Rook: Target schools that have a hospitality program, and reach out to ones that offer massage therapy and esthetics. We recently began a scholarship program as well. For current staff, this is a nice segue to an education in the service industry, and a lure for potential employees to apply with us.
Brown: Start by creating an inviting workplace and being a great boss. Recognize that today’s spa professionals are motivated by more than money—although they like that too!
Starr: Spas have to become even more active in human resources—running employment notices, reading resumes, interviewing candidates on a continual basis, and creating more and shorter shifts. Management must fine-tune interviewing and onboarding skills so that expectations are crystal clear. Finally, compensation plans need to become more creative: Find ways to reward behaviors that also help the business.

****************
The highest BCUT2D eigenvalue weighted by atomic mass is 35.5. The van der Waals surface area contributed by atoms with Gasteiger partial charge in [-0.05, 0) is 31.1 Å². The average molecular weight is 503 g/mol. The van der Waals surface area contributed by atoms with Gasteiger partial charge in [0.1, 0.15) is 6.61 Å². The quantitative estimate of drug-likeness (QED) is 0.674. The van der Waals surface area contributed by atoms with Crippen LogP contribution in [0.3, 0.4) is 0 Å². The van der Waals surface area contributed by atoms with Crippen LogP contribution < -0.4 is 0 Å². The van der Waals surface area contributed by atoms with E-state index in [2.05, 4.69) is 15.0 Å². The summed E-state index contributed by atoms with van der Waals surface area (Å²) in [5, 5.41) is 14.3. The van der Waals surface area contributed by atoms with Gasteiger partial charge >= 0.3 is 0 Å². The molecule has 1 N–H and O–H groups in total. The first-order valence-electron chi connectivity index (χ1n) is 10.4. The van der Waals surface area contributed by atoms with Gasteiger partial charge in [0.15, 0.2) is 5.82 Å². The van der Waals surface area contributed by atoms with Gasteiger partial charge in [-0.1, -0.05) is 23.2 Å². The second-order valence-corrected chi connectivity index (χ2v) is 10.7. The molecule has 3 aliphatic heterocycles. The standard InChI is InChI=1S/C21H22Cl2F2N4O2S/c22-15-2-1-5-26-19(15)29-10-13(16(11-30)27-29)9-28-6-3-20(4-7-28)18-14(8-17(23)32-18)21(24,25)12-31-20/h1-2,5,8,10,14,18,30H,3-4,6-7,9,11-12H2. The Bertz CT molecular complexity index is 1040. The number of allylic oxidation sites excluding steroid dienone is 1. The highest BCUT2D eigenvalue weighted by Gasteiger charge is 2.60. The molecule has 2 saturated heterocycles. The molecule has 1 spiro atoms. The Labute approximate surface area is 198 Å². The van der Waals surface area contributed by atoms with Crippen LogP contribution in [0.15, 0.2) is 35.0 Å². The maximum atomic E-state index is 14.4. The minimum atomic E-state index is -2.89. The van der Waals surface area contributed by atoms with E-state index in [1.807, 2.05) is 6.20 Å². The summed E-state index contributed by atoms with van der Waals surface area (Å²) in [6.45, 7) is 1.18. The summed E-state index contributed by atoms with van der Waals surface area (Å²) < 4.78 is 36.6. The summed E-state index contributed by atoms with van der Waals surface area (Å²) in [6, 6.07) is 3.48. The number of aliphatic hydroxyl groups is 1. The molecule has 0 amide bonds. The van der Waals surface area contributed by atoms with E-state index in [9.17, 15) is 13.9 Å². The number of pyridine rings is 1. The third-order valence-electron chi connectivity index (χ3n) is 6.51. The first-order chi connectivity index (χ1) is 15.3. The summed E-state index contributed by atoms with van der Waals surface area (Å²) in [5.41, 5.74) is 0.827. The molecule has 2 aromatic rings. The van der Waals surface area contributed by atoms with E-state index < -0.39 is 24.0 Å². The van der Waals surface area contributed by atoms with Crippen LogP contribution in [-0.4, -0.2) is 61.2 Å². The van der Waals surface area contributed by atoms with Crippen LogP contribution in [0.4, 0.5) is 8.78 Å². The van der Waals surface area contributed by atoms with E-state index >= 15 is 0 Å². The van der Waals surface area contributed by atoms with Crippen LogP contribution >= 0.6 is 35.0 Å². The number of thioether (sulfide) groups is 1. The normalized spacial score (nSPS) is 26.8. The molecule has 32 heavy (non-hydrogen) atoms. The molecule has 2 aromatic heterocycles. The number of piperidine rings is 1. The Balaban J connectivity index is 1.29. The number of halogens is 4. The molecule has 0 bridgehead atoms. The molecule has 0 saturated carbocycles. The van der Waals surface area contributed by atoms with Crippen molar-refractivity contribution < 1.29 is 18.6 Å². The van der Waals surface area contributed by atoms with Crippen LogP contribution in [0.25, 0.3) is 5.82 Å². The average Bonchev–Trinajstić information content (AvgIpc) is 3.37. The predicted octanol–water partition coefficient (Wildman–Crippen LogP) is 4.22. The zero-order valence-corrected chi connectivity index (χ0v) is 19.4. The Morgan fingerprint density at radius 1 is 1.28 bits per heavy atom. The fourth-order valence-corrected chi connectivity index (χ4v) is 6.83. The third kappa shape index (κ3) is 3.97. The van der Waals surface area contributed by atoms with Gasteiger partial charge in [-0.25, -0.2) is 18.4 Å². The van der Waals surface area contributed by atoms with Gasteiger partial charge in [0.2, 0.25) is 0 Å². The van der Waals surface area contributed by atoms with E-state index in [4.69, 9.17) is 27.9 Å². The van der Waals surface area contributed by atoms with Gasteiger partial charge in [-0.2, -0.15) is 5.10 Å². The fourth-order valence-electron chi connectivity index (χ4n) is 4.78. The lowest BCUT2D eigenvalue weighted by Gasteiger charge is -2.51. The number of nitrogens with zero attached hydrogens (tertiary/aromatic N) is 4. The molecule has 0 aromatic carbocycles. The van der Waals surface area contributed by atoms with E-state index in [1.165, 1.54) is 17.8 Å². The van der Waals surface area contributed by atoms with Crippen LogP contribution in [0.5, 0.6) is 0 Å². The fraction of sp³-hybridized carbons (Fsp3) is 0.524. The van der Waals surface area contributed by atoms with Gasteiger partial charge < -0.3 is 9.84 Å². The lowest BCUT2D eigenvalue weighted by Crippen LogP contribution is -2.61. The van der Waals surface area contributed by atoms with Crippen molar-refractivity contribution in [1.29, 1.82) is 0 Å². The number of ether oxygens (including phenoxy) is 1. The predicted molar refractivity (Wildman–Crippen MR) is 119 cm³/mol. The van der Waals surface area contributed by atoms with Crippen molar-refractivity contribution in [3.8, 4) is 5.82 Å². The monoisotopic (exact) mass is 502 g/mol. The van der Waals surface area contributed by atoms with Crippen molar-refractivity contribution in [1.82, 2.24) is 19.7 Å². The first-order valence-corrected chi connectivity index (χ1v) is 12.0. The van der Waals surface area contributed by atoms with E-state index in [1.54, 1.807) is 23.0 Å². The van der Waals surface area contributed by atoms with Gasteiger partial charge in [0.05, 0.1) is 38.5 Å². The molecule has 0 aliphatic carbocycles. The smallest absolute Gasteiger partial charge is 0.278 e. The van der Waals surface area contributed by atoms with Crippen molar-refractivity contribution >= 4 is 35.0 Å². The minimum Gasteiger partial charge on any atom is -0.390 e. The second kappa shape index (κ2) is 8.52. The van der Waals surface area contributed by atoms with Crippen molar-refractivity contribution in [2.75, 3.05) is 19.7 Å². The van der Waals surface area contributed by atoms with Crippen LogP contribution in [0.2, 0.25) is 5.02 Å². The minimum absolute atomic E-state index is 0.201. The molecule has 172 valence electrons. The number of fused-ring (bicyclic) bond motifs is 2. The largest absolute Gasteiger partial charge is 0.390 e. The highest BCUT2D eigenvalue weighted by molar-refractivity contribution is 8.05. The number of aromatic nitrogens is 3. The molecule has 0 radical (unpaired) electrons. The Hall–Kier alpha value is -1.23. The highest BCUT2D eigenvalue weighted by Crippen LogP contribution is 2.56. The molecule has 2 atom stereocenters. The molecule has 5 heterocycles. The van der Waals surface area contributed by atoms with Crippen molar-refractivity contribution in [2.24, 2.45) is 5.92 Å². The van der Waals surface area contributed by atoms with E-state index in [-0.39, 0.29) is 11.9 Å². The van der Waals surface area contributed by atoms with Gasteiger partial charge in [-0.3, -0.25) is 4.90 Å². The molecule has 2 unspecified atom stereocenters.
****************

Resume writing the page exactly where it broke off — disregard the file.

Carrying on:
Dubois: Employees appreciate flexible schedules and more time off. We contribute to a retirement plan for our team, and pay a higher percentage of health insurance with longevity. Continuing education is ongoing, and we offer a structured bonus system for hitting department and company goals. Additionally, make sure they know they’re appreciated—something as simple as saying, ‘You did a great job today!’ goes a long way.
Ducker: Everyone is wired a little differently. Customizing your workplace culture and recognition practices based on individual preferences and motivations can go a long way. What resonates with an extroverted personality may make a more reserved employee uncomfortable and do the opposite of what was intended.
This story first appeared in the December issue of DAYSPA Magazine. To receive the magazine, subscribe here.